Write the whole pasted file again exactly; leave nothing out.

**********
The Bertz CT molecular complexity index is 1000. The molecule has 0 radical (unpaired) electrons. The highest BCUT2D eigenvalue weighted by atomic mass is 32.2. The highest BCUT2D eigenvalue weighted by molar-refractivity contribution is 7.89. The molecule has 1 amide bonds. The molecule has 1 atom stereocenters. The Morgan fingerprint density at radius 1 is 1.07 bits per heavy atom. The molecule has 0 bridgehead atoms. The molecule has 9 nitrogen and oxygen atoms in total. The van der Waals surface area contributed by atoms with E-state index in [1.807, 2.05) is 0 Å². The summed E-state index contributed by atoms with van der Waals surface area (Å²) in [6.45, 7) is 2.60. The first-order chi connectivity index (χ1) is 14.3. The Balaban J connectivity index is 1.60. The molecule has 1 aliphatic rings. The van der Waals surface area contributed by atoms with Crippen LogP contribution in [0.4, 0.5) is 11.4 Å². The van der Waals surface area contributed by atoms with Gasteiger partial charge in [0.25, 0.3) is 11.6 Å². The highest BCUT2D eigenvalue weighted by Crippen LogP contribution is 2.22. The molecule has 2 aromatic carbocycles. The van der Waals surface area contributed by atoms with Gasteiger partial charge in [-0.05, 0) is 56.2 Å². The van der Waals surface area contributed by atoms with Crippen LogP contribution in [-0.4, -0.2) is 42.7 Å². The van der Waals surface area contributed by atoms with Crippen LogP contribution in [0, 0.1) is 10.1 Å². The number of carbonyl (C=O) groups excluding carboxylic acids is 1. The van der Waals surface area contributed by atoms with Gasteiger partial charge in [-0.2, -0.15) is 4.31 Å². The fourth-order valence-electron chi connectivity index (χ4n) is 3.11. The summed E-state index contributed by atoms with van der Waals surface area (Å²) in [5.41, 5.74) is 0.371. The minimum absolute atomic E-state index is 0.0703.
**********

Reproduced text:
The Bertz CT molecular complexity index is 1000. The molecule has 0 radical (unpaired) electrons. The highest BCUT2D eigenvalue weighted by atomic mass is 32.2. The highest BCUT2D eigenvalue weighted by molar-refractivity contribution is 7.89. The molecule has 1 amide bonds. The molecule has 1 atom stereocenters. The Morgan fingerprint density at radius 1 is 1.07 bits per heavy atom. The molecule has 0 bridgehead atoms. The molecule has 9 nitrogen and oxygen atoms in total. The van der Waals surface area contributed by atoms with E-state index in [1.807, 2.05) is 0 Å². The summed E-state index contributed by atoms with van der Waals surface area (Å²) in [6.45, 7) is 2.60. The first-order chi connectivity index (χ1) is 14.3. The Balaban J connectivity index is 1.60. The molecule has 1 aliphatic rings. The van der Waals surface area contributed by atoms with Crippen LogP contribution in [0.4, 0.5) is 11.4 Å². The van der Waals surface area contributed by atoms with Gasteiger partial charge in [0.25, 0.3) is 11.6 Å². The highest BCUT2D eigenvalue weighted by Crippen LogP contribution is 2.22. The molecule has 2 aromatic carbocycles. The van der Waals surface area contributed by atoms with Gasteiger partial charge in [-0.05, 0) is 56.2 Å². The van der Waals surface area contributed by atoms with Crippen LogP contribution in [-0.4, -0.2) is 42.7 Å². The van der Waals surface area contributed by atoms with Crippen LogP contribution in [0, 0.1) is 10.1 Å². The number of carbonyl (C=O) groups excluding carboxylic acids is 1. The van der Waals surface area contributed by atoms with Gasteiger partial charge in [-0.2, -0.15) is 4.31 Å². The fourth-order valence-electron chi connectivity index (χ4n) is 3.11. The summed E-state index contributed by atoms with van der Waals surface area (Å²) in [5.41, 5.74) is 0.371. The minimum absolute atomic E-state index is 0.0703.